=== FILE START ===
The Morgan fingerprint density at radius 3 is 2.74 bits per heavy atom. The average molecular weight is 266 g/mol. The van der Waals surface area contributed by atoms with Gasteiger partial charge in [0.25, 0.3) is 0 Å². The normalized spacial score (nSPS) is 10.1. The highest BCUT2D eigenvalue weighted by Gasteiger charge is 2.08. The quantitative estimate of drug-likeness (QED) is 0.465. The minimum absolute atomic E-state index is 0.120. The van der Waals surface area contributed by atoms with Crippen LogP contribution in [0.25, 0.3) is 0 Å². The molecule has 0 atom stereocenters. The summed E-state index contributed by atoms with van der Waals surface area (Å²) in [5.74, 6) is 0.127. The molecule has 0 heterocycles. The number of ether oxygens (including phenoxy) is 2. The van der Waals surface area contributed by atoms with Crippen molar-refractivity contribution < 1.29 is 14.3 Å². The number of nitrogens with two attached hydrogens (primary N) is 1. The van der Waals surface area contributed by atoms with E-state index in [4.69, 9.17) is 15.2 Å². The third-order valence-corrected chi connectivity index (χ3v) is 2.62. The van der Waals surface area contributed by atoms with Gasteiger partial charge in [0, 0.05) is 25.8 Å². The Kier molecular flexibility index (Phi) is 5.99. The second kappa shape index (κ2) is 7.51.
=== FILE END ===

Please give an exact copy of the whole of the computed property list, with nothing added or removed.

The Morgan fingerprint density at radius 3 is 2.74 bits per heavy atom. The average molecular weight is 266 g/mol. The van der Waals surface area contributed by atoms with Gasteiger partial charge in [0.25, 0.3) is 0 Å². The normalized spacial score (nSPS) is 10.1. The highest BCUT2D eigenvalue weighted by Gasteiger charge is 2.08. The quantitative estimate of drug-likeness (QED) is 0.465. The minimum absolute atomic E-state index is 0.120. The van der Waals surface area contributed by atoms with Crippen LogP contribution in [0.25, 0.3) is 0 Å². The molecule has 0 atom stereocenters. The summed E-state index contributed by atoms with van der Waals surface area (Å²) in [5.74, 6) is 0.127. The molecule has 0 heterocycles. The number of ether oxygens (including phenoxy) is 2. The van der Waals surface area contributed by atoms with Crippen molar-refractivity contribution < 1.29 is 14.3 Å². The number of nitrogens with two attached hydrogens (primary N) is 1. The van der Waals surface area contributed by atoms with E-state index in [4.69, 9.17) is 15.2 Å². The third-order valence-corrected chi connectivity index (χ3v) is 2.62. The van der Waals surface area contributed by atoms with Gasteiger partial charge in [0, 0.05) is 25.8 Å². The Kier molecular flexibility index (Phi) is 5.99. The second kappa shape index (κ2) is 7.51.